Nobody Can in Japan If Kan Can't

By Cooper, Cameron | Business Asia, October 19, 1998 | Go to article overview

Nobody Can in Japan If Kan Can't


Cooper, Cameron, Business Asia


Japan's lumbering political network is in urgent need of fresh blood. Opposition leader Naoto Kan may be just the injection needed to kickstart reforms.

It's simple: Japan's economy needs structural reforms.

American economists agree. European economists agree. Asia-Pacific economists agree. Even the Japanese agree.

Given such consensus, why have the wheels of change moved so slowly within Japan's ruling Liberal Democratic Party?

A less-than-flattering theory --offered by a Japanese no less --is that the muddled political scene can be attributed to Japan's peasant origins.

Mr Naoyuki Hashimoto, general manager of information analysis at Sumitomo Corporation, says that in Japan's peasant villages of yesteryear all decisions were made after extensive discussions. Consensus had to be reached, regardless of time.

"This is the basic thinking of Japanese culture," he says. "The way to get (a decision) is through voting. That doesn't fit the Japanese culture. When you try to do that everybody complains that it is a violent action by the majority. We believe that the majority cannot force their ideas on others simply because they are the majority."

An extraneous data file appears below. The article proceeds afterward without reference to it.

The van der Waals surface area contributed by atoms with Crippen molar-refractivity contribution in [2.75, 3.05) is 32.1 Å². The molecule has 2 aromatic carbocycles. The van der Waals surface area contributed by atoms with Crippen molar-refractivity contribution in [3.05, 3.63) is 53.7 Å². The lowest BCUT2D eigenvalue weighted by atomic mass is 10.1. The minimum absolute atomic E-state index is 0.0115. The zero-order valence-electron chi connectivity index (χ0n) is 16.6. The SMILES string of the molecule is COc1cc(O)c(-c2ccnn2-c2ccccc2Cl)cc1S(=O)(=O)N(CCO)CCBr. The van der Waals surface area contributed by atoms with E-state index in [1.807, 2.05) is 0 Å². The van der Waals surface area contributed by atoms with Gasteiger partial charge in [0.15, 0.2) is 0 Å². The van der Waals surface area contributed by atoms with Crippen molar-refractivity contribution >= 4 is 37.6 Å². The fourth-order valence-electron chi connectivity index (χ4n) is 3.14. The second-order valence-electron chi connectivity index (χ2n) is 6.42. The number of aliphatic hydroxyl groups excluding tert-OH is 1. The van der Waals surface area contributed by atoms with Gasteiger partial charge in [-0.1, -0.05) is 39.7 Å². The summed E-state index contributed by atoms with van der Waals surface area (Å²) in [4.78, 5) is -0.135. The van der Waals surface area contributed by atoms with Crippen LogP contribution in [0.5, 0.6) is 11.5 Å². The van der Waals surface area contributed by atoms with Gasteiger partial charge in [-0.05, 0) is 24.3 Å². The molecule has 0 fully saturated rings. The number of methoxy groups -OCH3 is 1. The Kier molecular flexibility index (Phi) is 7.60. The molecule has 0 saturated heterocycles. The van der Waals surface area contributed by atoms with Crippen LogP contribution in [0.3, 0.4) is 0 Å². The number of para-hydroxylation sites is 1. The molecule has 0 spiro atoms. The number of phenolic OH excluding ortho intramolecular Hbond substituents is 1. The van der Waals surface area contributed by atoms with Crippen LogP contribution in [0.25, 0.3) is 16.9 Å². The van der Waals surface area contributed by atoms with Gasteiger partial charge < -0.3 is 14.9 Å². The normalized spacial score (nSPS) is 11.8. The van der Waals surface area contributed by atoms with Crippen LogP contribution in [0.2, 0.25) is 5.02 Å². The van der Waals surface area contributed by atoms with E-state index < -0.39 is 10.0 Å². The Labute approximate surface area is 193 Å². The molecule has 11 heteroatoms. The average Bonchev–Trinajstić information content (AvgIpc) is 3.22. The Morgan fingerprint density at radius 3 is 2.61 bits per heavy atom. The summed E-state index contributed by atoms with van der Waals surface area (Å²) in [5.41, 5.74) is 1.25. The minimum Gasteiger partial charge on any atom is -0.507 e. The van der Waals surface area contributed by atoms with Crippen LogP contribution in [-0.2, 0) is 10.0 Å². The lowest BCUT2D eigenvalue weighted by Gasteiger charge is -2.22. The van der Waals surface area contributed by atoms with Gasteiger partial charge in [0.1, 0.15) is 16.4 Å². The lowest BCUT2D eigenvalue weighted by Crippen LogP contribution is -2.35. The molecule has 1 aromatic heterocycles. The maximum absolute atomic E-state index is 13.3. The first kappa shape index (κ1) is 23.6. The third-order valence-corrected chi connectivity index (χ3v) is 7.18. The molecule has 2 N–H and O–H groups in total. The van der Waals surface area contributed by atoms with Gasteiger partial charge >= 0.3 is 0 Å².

This notion extends to the current political climate.

"That's why the socialist party or communist party, even though they are very small in terms of Congress seat numbers, have a certain influence because as soon as they are forced to accept others' opinions they say that the majority cannot force (its way)."

The result: lots of discussion --and wasted time.

Only 10 weeks into his Prime Ministership, Keizo Obuchi is fighting for his political survival as his attempts to conjure up a credible bank restructuring policy continue to fail. With an approval rating--if that is the correct term--of less than 25 per cent, Obuchi's chances of leadership longevity are minimal.

Hope may be emerging in the form of Opposition leader Naoto Kan, a charismatic 51-year-old who leads Minshuto (the Democrat Party of Japan).

Kan is threatening to push wide-ranging reforms through the Diet. A former health minister in the Hashimoto Government, he teamed up with another minority party (New Party Sakigake) to form Minshuto and is seen as a future Prime Minister. …

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